C&S was formed in 1898 with the consolidation of the Union Pacific Denver & Gulf and the Denver Leadville & Gunnison, both of whom had been under the control of Union Pacific prior to falling into receivership. C&S was best known for their 3’ gauge lines built westward from Denver by the Colorado Central (the so called “Clear Creek Lines” to Black Hawk, Central City, and Georgetown including the famous Georgetown Loop) and the Denver South Park & Pacific (southwest to Como, Climax, Leadville and for a short time, Gunnison.) However, the narrow gauge portion was a small fraction of the Colorado & Southern system.

The standard gauge portion started from a point north of Wendover, Wyoming south through Cheyenne, Denver, Colorado Springs, Pueblo, Trinidad and on to Texline on the New Mexico – Texas border. There they connected with their subsidiary Fort Worth & Denver City Railway to Fort Worth and other Texas cities. C&S also controlled the Trinity & Brazos Valley which gave them friendly connections all the way to the port of Galveston. (We’ll cover the FW&D, T&BV and other C&S subsidiaries on future RRotD’s.) The mainline also included the famous “joint line” used by C&S, Santa Fe, and Rio Grande between Denver and Pueblo.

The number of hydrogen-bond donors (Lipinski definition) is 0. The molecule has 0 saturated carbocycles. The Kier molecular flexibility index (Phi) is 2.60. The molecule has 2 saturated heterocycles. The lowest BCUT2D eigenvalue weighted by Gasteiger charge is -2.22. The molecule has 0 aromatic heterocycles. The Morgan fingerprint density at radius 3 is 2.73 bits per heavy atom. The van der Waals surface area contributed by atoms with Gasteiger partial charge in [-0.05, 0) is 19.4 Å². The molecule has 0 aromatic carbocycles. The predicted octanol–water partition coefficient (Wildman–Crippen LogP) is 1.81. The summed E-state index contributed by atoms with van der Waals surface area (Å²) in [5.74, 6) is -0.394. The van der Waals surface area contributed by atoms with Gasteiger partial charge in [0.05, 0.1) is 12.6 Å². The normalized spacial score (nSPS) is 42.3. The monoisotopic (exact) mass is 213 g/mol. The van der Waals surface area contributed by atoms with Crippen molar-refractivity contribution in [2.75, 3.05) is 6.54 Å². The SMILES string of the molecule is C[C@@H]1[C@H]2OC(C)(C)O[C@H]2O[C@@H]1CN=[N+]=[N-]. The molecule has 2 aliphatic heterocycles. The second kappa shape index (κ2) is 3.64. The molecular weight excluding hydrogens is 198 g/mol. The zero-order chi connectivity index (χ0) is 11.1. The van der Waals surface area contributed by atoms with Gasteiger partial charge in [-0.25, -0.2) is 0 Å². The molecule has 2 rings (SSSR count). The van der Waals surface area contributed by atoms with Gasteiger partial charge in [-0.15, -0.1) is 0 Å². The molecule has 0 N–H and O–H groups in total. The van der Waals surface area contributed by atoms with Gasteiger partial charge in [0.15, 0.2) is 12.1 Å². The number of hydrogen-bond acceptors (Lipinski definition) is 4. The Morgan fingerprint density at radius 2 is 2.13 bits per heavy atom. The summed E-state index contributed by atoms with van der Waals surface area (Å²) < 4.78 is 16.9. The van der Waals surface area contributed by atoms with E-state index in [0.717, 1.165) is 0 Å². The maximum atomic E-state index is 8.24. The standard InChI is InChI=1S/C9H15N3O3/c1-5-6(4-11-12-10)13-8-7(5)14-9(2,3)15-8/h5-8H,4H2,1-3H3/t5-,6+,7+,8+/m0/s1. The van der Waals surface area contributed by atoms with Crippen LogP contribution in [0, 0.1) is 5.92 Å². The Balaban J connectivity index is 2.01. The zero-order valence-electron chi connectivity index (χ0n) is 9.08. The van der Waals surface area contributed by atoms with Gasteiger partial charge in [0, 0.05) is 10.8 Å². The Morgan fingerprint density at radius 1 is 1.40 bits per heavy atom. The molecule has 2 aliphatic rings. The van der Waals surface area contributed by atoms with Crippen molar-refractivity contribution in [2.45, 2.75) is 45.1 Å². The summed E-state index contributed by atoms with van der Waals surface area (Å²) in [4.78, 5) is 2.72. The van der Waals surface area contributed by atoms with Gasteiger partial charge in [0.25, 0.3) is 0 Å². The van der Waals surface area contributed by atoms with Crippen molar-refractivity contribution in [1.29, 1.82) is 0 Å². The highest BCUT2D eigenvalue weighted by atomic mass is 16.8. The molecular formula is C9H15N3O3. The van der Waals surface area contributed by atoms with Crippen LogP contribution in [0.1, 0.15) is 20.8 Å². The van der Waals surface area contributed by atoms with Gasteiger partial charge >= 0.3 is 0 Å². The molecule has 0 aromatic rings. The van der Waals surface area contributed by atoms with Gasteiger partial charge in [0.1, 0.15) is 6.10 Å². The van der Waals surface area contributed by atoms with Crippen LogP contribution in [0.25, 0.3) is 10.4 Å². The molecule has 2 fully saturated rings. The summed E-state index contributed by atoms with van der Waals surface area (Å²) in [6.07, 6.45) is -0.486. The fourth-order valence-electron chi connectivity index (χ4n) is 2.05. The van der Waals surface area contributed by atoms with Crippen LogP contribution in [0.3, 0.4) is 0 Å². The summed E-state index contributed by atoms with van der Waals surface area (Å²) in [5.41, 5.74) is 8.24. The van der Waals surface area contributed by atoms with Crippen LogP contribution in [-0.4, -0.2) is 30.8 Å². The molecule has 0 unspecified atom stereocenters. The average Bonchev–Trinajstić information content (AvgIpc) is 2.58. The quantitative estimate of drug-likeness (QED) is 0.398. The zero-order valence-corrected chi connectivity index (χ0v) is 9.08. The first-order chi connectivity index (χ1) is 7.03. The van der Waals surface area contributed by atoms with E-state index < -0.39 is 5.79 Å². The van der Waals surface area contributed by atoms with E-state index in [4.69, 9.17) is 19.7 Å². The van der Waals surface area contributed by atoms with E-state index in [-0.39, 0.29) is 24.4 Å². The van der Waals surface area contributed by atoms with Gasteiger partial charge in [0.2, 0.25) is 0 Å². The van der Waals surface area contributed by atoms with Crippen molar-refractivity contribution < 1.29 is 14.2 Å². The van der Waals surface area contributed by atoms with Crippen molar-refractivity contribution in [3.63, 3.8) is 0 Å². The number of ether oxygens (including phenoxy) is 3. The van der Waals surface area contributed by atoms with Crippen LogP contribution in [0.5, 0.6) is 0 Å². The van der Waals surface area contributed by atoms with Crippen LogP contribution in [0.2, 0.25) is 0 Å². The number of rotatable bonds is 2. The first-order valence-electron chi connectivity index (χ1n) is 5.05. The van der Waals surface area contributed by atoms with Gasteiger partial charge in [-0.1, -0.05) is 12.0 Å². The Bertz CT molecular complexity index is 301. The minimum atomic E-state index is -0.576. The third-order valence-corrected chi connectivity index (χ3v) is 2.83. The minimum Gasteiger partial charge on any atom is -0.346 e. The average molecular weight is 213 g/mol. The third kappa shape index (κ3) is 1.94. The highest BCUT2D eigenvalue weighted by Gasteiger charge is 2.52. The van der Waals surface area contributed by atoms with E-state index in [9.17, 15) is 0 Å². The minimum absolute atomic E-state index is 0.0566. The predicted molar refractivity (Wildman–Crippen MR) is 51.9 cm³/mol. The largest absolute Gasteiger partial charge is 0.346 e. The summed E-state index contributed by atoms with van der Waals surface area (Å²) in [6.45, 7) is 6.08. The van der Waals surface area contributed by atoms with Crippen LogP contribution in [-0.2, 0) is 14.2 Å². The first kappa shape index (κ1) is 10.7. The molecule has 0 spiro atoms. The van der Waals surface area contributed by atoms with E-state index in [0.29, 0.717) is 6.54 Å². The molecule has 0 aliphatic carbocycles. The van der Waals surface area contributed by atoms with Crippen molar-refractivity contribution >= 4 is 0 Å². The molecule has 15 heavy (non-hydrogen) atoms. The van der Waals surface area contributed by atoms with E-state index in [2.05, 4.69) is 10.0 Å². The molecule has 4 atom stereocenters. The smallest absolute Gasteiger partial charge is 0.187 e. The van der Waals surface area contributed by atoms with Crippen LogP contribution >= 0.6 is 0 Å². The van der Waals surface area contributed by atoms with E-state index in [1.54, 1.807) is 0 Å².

In 1908, Chicago Burlington & Quincy (who connected with C&S in Denver, Cheyenne and Wendover) bought about two thirds of C&S shares and took control. CB&Q was jointly controlled by Great Northern and Northern Pacific and the goal was to secure a through route from the Pacific Northwest to the Gulf of Mexico. C&S adopted CB&Q practices for steam locomotive designs and before long the “Burlington Route” shield appeared on tenders but with C&S lettering on the cabs. Other than that, C&S and FW&D were left to manage their own affairs to a large extent.